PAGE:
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A Blueprint to Stop Browser Attacks


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Technology Review

University of Illinois at Chicago (UIC) researchers will present a new way of defending against cross-site scripting attacks at the upcoming IEEE Symposium on Security and Privacy. The new defense enables a Web site to control how user-generated content is transmitted to a Web browser, neutralizing cross-site scripting attacks before they reach the end user. White Hat Security founder Jeremiah Grossman says cross-site scripting is the most prevalent threat on the Internet, and although newer Web sites are better equipped to defend against these attacks, there are still millions of vulnerabilities on the Internet.

The UIC solution involves a layer of software called Blueprint that can be inserted between user-generated pages and the browser. Blueprint is stored on a Web site's servers, reads user-generated HTML, and checks it against a white list of trusted code, removing any potentially harmful scripts and deciding how content should appear in a browser. The software then reformats the information and transmits it to the browser. For example, Blueprint eliminates characters and symbols that are sometimes used to send unauthorized scripting signals to a user's browser.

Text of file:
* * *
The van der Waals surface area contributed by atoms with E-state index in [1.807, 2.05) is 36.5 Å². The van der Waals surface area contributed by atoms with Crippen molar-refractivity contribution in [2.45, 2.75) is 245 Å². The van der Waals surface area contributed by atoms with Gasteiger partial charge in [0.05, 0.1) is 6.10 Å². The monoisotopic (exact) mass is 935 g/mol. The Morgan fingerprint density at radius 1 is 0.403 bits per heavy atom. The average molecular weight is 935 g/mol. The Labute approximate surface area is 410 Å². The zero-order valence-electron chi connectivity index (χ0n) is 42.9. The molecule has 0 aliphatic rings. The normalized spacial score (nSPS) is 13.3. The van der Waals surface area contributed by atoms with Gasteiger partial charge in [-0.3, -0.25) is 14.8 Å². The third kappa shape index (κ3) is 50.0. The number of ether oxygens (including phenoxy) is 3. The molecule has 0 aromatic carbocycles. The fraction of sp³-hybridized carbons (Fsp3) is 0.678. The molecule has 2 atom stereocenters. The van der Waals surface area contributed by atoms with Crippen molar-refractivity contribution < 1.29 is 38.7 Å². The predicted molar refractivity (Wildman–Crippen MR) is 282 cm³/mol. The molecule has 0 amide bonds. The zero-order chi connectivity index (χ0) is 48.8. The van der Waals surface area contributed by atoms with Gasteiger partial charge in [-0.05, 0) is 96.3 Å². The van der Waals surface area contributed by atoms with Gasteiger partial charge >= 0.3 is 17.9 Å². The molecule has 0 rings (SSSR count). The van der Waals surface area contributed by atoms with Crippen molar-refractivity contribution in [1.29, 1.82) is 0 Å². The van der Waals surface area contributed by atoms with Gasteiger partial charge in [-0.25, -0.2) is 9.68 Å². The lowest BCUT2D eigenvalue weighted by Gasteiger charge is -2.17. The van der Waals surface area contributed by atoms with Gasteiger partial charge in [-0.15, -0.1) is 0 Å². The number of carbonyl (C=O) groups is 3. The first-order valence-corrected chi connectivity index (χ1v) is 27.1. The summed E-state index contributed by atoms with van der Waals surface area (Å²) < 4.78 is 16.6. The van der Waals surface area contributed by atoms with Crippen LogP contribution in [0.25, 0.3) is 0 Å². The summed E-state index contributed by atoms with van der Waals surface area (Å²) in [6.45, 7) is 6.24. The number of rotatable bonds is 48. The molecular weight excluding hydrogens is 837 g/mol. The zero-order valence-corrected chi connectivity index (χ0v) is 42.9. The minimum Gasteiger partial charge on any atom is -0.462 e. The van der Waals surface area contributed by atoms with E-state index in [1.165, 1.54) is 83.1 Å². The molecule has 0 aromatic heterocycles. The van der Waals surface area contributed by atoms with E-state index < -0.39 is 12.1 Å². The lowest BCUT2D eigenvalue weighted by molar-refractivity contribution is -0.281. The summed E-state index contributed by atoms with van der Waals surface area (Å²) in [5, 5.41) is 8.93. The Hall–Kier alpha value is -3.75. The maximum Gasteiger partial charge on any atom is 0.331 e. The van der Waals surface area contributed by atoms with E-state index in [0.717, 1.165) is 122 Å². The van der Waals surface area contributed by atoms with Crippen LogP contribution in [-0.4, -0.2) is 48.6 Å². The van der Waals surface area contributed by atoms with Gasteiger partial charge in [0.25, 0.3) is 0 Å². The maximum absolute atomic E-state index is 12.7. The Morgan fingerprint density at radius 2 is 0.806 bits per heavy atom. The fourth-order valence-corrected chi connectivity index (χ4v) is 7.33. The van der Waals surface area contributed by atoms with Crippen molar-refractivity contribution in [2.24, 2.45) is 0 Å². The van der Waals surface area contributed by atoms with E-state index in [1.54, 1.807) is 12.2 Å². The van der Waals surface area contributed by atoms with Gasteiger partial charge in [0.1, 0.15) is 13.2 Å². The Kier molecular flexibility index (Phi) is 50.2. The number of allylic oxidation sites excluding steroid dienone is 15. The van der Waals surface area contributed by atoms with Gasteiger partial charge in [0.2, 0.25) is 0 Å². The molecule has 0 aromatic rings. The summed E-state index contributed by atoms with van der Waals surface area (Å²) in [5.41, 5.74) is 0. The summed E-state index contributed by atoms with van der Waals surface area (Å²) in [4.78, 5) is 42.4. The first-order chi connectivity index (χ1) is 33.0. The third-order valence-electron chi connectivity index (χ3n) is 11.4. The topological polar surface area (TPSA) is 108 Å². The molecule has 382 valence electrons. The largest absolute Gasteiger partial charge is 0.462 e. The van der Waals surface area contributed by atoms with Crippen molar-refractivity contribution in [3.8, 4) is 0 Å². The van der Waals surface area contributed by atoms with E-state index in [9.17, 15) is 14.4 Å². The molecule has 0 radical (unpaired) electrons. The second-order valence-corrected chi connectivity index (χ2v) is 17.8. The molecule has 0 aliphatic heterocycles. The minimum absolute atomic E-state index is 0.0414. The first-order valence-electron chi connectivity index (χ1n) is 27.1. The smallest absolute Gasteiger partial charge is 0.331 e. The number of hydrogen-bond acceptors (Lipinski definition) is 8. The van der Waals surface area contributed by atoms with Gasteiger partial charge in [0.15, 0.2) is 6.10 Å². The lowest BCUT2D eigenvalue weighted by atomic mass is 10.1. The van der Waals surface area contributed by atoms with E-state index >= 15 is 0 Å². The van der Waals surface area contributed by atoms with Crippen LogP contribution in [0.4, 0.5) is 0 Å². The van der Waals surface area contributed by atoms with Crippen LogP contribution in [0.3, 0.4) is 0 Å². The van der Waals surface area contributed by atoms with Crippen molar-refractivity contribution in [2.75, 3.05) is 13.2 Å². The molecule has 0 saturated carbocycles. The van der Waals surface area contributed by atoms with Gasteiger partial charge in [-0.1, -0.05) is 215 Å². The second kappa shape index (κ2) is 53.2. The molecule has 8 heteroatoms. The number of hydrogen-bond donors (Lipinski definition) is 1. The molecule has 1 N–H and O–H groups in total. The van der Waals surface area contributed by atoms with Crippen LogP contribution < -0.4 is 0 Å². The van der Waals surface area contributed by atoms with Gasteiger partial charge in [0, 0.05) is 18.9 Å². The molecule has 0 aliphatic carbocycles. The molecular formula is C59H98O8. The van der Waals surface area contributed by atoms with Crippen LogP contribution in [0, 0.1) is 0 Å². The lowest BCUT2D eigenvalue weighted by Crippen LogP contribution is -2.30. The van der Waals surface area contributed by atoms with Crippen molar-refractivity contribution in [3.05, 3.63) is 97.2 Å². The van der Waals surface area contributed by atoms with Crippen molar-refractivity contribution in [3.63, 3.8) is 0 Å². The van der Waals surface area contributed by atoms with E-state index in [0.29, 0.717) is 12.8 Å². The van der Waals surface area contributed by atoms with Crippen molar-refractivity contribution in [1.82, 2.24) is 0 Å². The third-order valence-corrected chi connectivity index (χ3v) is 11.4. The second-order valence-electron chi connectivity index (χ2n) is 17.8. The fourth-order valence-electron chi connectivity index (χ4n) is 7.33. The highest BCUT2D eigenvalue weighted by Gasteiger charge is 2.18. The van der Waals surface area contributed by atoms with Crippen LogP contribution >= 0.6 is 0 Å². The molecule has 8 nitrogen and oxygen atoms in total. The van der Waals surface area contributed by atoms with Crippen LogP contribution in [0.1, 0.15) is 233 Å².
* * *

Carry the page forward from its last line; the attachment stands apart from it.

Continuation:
The solution was tested against 94 types of cross-site scripting attacks and successfully prevented every attack. "What we want to do is to take away the ability for the browser's parser to make any script-identification decisions on the untrusted content that is supplied by the Web application," says UIC professor V. N. Venkatakrishnan.

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